The blogosphere has a new star in Norman Tebbit
He's only been blogging for three days but it already looks like the blogosphere has found a new star; Lord Tebbit. His posts are full of his trademark strong views but also a willingness to pick up and engage with comments left by his readers.
Here are extracts from his first three contributions:
Blogging on the BNP: "So what about the BNP? The trouble is that it is a national socialist party. Take a look at its 2005 election manifesto. You won’t find much about reducing the power of the state and increasing that of the individual. It has a curiously dated air of the 1960s and 1970s, with talk of controlling the commanding heights of the economy and building barriers to trade. To be kind to the BNP, one might call it a corporatist party. To put it more roughly, one might say that it is a fascist party, a Left-wing authoritarian party. One thing is certain. As a socialist party, the BNP can only be part of the problem, not part of the solution."
Against multiculturalism: "Having overcome rivalry between Protestants and Catholics, and learned to live in harmony with the Jewish faith and other minority religions and cultures by accepting a society based on Judaeo-Christian principles, we should be wary of those who seek to implant a rival culture with its own legal systems and standards of public behaviour to keep separate its followers from the mainstream of our majority. Apartheid is made no better by being voluntary."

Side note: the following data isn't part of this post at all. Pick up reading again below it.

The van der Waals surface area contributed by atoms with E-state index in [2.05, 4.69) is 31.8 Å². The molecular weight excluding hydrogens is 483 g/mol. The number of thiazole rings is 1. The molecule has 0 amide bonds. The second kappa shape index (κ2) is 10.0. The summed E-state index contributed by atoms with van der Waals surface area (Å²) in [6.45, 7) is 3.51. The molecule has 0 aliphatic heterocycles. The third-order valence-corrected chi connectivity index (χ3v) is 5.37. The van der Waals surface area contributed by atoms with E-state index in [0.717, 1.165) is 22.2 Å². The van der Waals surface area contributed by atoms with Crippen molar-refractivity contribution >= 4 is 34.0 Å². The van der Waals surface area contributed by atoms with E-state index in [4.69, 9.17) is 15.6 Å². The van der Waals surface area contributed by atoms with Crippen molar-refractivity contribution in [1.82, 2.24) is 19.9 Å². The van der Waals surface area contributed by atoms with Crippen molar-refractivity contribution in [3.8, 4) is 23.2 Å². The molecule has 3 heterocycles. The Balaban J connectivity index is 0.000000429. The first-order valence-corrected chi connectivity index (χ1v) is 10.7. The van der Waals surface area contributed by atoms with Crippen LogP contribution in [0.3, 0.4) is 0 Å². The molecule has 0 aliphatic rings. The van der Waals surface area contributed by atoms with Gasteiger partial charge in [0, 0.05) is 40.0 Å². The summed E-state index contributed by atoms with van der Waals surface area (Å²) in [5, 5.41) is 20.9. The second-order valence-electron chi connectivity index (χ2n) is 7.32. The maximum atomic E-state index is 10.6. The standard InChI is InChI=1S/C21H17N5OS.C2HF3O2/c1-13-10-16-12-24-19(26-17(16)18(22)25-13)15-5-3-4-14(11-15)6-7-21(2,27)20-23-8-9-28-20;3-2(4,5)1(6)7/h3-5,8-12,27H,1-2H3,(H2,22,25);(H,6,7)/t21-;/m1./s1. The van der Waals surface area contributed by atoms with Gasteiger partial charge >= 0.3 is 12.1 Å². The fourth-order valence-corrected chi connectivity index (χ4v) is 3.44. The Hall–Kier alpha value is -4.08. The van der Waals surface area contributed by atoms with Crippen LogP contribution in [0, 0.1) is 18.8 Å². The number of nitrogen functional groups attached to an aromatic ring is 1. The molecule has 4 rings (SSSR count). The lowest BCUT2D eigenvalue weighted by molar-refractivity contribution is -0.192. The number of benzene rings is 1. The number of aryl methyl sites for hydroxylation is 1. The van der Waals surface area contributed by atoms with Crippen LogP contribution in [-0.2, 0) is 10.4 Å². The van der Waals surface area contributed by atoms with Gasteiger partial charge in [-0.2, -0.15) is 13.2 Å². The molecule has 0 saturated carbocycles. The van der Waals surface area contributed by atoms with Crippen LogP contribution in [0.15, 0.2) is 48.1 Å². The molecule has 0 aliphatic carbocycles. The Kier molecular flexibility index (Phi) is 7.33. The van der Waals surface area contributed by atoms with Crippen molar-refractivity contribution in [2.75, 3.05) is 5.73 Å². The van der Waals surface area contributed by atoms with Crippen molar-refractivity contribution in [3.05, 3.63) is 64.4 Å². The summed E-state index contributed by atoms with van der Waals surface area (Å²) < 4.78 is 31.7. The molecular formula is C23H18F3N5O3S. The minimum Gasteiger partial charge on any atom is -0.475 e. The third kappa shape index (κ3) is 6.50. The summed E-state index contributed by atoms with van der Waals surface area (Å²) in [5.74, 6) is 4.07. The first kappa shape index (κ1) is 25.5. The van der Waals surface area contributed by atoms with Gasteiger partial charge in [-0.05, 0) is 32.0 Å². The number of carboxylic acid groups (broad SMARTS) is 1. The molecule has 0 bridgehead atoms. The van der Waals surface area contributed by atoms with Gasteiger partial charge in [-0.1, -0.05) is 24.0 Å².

Call me Norm: "London cabbies usually address me as “Norm”, to many others I’m “Lord T” , the very correct use “My Lord”, the less so, “Oy, you” – but please not Sir Norman or Mr Tebbit, as they are simply not correct."
Praise for Nick Clegg: "I hate to say it, but only one party leader seems to have grasped that, if you construct a system where unskilled people are worse off by taking a job than by staying on welfare, they remain trapped in poverty – and that is Nick Clegg. Lord knows, Frank Field and Iain Duncan Smith spelled it out in words and figures that only a simpleton could fail to understand, but the two main parties are unwilling to bite on the bullet and commit themseves to raising the income tax threshold from £6,475 to something like £10,000 or £12,000."
Absence of grit: "About the only leading politican to show any [grit] these days seems to be the much-abused Prime Minister Brown. Grittiness and the stiff upper lip seem to have been replaced with emotional incontinence, political correctness and open-necked shirts worn with well cut suits."